It's getting tough to keep track of who's who in the crowded world of cloud storage and file synchronization apps. Every week, a new service seems to pop up, or an old one adds new features. SugarSync--one of the most full-featured services--is the latest to get an overhaul with today's release of a new client that definitely stands out from the typical cloud crowd. We've been using SugarSync 2.0 for months now and have the full scoop about what's new and different. Read on for everything you need to know.
What is SugarSync?
SugarSync is a file-synchronization and cloud storage application, similar to Dropbox. If you've somehow avoided any exposure to file-sync apps, their primary purpose is to keep a set of files and folders mirrored across multiple computers or devices. If you modify or add a file on one computer, it will be uploaded and downloaded appropriately, so that an identical file appears on all machines.
What has always set SugarSync apart from the more-popular Dropbox is its larger feature set and greater customizability. With Dropbox (and SkyDrive, and Google Drive, and...), you get a single synchronized folder shared across all computers. If you want a file to be synced, you're going to have to stick it somewhere in your one-and-only Dropbox folder. SugarSync, on the other hand, allows you to synchronize any number of folders from anywhere on your computer while offering a number of additional features, including 5GB of free cloud storage (plus 10GB for every friend you refer), revision history for synced files, and shared folders.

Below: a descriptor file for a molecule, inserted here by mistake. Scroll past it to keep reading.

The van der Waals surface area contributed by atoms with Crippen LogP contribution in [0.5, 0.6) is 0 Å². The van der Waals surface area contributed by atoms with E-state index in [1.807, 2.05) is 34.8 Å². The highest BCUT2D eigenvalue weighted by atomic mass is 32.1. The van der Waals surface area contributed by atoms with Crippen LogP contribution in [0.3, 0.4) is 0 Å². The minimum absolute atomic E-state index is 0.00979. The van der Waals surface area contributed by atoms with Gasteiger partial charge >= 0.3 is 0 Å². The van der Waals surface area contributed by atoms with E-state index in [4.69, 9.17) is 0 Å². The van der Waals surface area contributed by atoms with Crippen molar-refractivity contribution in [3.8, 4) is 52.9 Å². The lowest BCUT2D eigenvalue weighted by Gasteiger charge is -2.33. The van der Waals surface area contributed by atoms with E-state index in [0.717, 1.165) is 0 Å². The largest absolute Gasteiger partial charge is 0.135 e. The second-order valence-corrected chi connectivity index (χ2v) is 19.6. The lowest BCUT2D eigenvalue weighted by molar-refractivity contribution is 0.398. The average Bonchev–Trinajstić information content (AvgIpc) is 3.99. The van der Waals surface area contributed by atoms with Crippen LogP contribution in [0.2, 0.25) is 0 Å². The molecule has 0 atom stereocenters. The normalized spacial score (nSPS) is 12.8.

So, with more flexibility and the same base price as its competitors--free, with the option to pay for more storage--it's little surprise that SugarSync has been a favorite of the power-user crowd. One obstacle to widespread popularity for the application has always been its clunky, old-fashioned interface... until now.
What's different in SugarSync 2.0?
With the release of SugarSync 2.0, the program has received a much-needed makeover. The old client, which looked like a circa-2003 FTP client, has been replaced with an attractive and compact new interface that strongly resembles a smartphone application, even on the desktop.
The pared-down interface doesn't mean that SugarSync has shed any features, though--they're all still there, and most are easier to use. For instance, adding a new folder used to require opening a separate Add Sync Folders menu, and changing a folder's settings required a trip to the Manage Sync Folders screen. Now both can be easily done from the application's home screen. Simply drag a folder onto the app to make it a sync folder, or click on the name of a folder in the application to edit that folder's settings. A secondary Sharing tab makes it just as easy to add and edit folders shared with other SugarSync users.
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